McCain Goes After 'Stand Your Ground'; Cruz Avoids 2016 Talk

Arizona Sen. John McCain said he wants states to review "stand your ground" laws after the George Zimmerman acquittal during his appearance on CNN's State of the Union. And yes, he wants his home state to review the law, too. 

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Arizona Sen. John McCain said he wants states to review "stand your ground" laws after the George Zimmerman acquittal during his appearance on CNN's State of the Union. And yes, he wants his home state to review the law, too. "I can also see that Stand Your Ground laws may be something that needs to be reviewed by the Florida legislature or any other legislature that has passed such legislation," McCain said Sunday morning. When asked by host Candy Crowley if his advice applies to Arizona too, McCain said it did. "Yes, I do and I’m confident that members of the Arizona legislature will," he said. He was then asked if he agreed with Texas Sen. Ted Cruz's position that the President's view of "stand your ground" laws were another attempt at gun control. "I respect his view, but I don’t frankly see the connection," McCain said.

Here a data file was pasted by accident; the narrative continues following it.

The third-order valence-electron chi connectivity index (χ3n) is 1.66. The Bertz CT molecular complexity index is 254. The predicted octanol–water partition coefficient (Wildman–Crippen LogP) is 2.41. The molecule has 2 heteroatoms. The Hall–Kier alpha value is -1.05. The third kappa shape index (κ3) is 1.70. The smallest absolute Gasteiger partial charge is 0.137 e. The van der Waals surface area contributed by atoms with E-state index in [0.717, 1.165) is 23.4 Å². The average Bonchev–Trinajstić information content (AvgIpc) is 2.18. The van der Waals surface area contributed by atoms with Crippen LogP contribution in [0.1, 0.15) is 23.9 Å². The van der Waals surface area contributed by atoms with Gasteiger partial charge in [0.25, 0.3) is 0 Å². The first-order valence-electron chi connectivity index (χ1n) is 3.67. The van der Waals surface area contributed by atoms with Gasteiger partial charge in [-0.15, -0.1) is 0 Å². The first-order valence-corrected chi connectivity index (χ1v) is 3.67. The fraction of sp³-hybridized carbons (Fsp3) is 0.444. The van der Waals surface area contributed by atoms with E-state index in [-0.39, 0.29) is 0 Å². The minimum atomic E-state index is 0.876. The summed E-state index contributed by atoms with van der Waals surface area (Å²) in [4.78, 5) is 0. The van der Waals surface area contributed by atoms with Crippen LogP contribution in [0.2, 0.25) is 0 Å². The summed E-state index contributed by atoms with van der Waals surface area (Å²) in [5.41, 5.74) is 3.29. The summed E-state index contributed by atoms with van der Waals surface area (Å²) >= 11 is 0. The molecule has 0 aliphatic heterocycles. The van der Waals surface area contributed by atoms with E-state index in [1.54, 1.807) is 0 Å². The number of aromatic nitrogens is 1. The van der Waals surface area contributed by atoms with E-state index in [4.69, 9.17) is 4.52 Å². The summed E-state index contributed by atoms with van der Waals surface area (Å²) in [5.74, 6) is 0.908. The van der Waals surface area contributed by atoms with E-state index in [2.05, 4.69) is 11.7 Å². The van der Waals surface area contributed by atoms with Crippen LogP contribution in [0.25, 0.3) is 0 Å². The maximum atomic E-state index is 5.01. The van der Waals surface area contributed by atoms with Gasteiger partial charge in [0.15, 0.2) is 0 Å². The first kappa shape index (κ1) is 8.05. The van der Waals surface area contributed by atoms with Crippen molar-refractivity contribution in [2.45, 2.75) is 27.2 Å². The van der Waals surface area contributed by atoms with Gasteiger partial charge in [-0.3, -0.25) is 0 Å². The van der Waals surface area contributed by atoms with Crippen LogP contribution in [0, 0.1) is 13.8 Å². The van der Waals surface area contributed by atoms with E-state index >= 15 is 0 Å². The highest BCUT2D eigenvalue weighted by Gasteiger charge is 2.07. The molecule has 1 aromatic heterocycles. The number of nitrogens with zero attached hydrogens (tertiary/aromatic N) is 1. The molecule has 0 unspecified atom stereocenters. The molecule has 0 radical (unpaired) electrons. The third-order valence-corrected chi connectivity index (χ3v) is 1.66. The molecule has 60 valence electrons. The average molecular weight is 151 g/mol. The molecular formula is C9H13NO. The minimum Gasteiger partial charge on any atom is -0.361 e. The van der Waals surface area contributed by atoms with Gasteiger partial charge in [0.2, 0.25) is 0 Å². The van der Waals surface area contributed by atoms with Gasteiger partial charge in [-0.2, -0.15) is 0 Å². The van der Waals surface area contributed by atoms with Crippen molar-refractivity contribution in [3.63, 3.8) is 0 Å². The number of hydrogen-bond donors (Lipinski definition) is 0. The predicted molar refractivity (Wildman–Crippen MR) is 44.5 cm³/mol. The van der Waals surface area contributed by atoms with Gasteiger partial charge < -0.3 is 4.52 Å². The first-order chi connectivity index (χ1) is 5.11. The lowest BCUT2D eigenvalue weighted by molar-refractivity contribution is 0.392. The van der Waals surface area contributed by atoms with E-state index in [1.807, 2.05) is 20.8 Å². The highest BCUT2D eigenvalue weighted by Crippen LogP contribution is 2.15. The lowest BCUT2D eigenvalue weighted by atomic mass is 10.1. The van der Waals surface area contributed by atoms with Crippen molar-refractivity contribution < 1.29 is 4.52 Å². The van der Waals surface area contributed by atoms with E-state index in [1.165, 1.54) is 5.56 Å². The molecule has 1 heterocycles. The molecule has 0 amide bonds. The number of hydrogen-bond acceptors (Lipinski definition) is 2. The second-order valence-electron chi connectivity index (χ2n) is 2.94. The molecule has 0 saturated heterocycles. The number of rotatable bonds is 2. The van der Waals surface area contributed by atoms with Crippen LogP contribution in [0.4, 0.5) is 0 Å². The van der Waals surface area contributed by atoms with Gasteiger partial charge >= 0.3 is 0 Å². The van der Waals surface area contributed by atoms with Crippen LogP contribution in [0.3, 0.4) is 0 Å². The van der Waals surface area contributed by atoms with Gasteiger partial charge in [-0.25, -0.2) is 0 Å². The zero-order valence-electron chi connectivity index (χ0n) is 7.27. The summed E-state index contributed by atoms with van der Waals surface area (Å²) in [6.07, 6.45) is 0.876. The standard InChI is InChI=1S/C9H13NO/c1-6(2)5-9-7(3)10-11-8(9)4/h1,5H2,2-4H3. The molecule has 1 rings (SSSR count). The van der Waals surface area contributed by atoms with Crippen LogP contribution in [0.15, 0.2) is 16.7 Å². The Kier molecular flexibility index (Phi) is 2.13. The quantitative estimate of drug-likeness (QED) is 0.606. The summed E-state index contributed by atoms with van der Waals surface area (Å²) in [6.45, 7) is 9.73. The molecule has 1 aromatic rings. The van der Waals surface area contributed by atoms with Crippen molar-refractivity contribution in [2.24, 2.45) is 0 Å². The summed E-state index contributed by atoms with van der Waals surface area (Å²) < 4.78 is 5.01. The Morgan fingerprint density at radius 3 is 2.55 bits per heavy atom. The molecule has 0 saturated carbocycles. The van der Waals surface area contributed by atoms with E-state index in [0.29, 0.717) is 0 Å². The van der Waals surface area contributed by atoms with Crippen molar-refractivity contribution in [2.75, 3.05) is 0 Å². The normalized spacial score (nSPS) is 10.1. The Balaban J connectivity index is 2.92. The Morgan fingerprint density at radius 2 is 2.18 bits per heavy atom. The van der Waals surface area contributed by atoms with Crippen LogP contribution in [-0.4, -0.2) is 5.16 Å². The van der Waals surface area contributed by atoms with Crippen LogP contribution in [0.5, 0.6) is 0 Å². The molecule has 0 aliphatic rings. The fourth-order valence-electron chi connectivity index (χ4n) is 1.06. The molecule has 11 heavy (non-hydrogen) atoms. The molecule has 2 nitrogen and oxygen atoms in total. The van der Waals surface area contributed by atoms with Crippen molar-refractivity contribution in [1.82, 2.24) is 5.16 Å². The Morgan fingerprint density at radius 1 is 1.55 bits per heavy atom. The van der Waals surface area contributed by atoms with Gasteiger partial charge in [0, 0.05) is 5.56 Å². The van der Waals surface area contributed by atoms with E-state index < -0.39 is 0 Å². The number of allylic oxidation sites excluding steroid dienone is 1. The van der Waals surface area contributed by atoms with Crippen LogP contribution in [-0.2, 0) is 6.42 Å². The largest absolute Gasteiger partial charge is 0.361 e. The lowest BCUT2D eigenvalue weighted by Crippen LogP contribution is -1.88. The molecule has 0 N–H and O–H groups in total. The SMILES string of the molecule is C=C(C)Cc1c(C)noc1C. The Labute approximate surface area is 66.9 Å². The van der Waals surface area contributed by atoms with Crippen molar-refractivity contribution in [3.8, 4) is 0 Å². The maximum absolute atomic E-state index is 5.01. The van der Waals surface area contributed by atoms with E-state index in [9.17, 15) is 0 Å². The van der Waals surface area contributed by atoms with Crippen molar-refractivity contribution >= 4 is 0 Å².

Texas Sen. Ted Cruz tried to downplay any speculation about a potential run to be the Republican Presidential nominee in 2016 on ABC's This Week. "We are having a national debate about which direction the country should go, and what I am doing now is trying to participate in that national debate," Cruz said, from Iowa, one of the states where campaigning traditionally begins. Besides, he just landed in the Senate! He's still getting his feet under him. "I’m not focused on the politics. I’ve been in the office all but seven months. The last office I was elected to was student council. So this has been a bit of a whirlwind." Of course there's also a small debate over whether or not Cruz, who was born in Calgary, Alberta, is eligible to run for President. He tried to blow that debate off. "My mother was born in Wilmington, Delaware. She’s a U.S. citizen, so I’m a U.S. citizen," he said at first, but that wasn't enough: "I’m not going to engage in a legal debate. The facts are clear," he added. "I can tell you where I was born and who my parents were. And then as a legal matter, others can worry about that. I’m not going to engage." Sorry, Ted: your presidential dreams may be dashed by the law.